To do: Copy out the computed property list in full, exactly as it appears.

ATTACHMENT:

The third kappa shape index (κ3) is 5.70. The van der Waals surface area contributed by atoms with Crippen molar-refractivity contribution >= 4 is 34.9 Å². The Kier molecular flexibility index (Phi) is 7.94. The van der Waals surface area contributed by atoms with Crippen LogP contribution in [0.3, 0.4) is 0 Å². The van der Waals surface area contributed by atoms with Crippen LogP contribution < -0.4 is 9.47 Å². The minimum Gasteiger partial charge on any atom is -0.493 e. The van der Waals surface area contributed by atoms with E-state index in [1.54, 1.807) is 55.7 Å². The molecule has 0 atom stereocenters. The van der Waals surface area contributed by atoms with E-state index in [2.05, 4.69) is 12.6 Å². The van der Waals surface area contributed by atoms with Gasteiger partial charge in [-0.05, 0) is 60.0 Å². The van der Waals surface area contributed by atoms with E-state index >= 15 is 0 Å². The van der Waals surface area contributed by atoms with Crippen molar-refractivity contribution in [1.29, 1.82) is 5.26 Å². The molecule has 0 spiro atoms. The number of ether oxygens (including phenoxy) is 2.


The third kappa shape index (κ3) is 5.70. The van der Waals surface area contributed by atoms with Crippen molar-refractivity contribution >= 4 is 34.9 Å². The Kier molecular flexibility index (Phi) is 7.94. The van der Waals surface area contributed by atoms with Crippen LogP contribution in [0.3, 0.4) is 0 Å². The van der Waals surface area contributed by atoms with Crippen LogP contribution < -0.4 is 9.47 Å². The minimum Gasteiger partial charge on any atom is -0.493 e. The van der Waals surface area contributed by atoms with E-state index in [1.54, 1.807) is 55.7 Å². The molecule has 0 atom stereocenters. The van der Waals surface area contributed by atoms with E-state index in [2.05, 4.69) is 12.6 Å². The van der Waals surface area contributed by atoms with Gasteiger partial charge in [-0.05, 0) is 60.0 Å². The van der Waals surface area contributed by atoms with E-state index >= 15 is 0 Å². The van der Waals surface area contributed by atoms with Crippen molar-refractivity contribution in [1.29, 1.82) is 5.26 Å². The molecule has 0 spiro atoms. The number of ether oxygens (including phenoxy) is 2.